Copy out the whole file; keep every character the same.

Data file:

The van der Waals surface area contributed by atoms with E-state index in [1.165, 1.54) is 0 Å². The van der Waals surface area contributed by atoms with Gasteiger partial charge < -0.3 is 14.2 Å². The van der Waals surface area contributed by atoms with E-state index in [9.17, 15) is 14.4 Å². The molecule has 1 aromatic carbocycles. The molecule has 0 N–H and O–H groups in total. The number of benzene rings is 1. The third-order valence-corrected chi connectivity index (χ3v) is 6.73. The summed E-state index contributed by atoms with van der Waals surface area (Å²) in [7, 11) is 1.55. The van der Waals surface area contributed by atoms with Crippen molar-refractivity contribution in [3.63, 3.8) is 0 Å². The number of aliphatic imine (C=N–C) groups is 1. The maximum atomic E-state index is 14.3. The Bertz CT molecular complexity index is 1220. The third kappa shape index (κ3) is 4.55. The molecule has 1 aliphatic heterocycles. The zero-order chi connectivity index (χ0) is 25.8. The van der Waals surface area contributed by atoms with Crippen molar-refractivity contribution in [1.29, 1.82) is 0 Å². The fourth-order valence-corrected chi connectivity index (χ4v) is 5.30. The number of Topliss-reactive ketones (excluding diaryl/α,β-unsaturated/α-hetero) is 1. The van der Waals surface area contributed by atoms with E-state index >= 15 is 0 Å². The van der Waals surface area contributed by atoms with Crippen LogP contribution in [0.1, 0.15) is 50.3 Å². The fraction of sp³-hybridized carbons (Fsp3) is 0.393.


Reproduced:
The van der Waals surface area contributed by atoms with E-state index in [1.165, 1.54) is 0 Å². The van der Waals surface area contributed by atoms with Gasteiger partial charge < -0.3 is 14.2 Å². The van der Waals surface area contributed by atoms with E-state index in [9.17, 15) is 14.4 Å². The molecule has 1 aromatic carbocycles. The molecule has 0 N–H and O–H groups in total. The number of benzene rings is 1. The third-order valence-corrected chi connectivity index (χ3v) is 6.73. The summed E-state index contributed by atoms with van der Waals surface area (Å²) in [7, 11) is 1.55. The van der Waals surface area contributed by atoms with Crippen molar-refractivity contribution in [3.63, 3.8) is 0 Å². The number of aliphatic imine (C=N–C) groups is 1. The maximum atomic E-state index is 14.3. The Bertz CT molecular complexity index is 1220. The third kappa shape index (κ3) is 4.55. The molecule has 1 aliphatic heterocycles. The zero-order chi connectivity index (χ0) is 25.8. The van der Waals surface area contributed by atoms with Crippen molar-refractivity contribution in [1.29, 1.82) is 0 Å². The fourth-order valence-corrected chi connectivity index (χ4v) is 5.30. The number of Topliss-reactive ketones (excluding diaryl/α,β-unsaturated/α-hetero) is 1. The van der Waals surface area contributed by atoms with E-state index >= 15 is 0 Å². The van der Waals surface area contributed by atoms with Crippen LogP contribution in [0.1, 0.15) is 50.3 Å². The fraction of sp³-hybridized carbons (Fsp3) is 0.393.